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Securities Exchange Act of 1934

The Securities Exchange Act of 1934 was passed to provide supervision of securities transactions on the secondary market and to regulate brokers-dealers and exchanges in order to protect the investing public.


The most consequential legacy of the Securities Exchange Act of 1934 is the enduring influence of the U.S. Securities and Exchange Commission. This New Deal legislation established the SEC in part as a response to the stock market crash of 1929. The SEC maintains broad authority over the securities industry to this day.


As a result of the SEC’s efforts, securities trading is more transparent, informed by more accurate information, less fraudulent and inspires greater investor and consumer confidence than it would be otherwise. Two of the mechanisms that the SEC uses in order to achieve these aims stem from provisions of the Securities Act of 1934. Specifically, the SEC is empowered to impose discipline and consequences for non-compliance with certain financial regulations and also is also empowered to require public companies to register securities and regularly report material information about their business and financial situations. This allows the public and investors consistent access to important information so that they can make informed decisions about their investing options.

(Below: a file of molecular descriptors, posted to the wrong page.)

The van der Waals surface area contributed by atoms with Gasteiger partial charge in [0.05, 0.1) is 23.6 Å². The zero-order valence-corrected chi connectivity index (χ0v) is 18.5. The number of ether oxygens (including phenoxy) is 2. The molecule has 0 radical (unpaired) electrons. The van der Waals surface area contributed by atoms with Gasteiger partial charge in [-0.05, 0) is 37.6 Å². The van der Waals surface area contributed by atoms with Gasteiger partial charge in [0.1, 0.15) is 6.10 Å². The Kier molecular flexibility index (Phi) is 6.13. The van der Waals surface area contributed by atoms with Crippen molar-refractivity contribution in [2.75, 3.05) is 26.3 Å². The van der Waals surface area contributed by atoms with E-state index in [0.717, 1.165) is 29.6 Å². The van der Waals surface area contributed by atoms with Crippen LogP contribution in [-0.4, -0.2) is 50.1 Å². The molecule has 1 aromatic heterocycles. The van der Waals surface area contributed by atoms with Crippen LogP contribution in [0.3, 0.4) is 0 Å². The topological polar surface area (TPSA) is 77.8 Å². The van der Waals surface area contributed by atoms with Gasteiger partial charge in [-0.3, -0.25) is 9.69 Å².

Executive: “This registration and reporting paperwork takes forever! And I have to employ so many attorneys and accountants in order to get it done. And there is always more of it yet to be filed! Who do I see about this?”

Attorney: “The Securities Exchange Act of 1934.”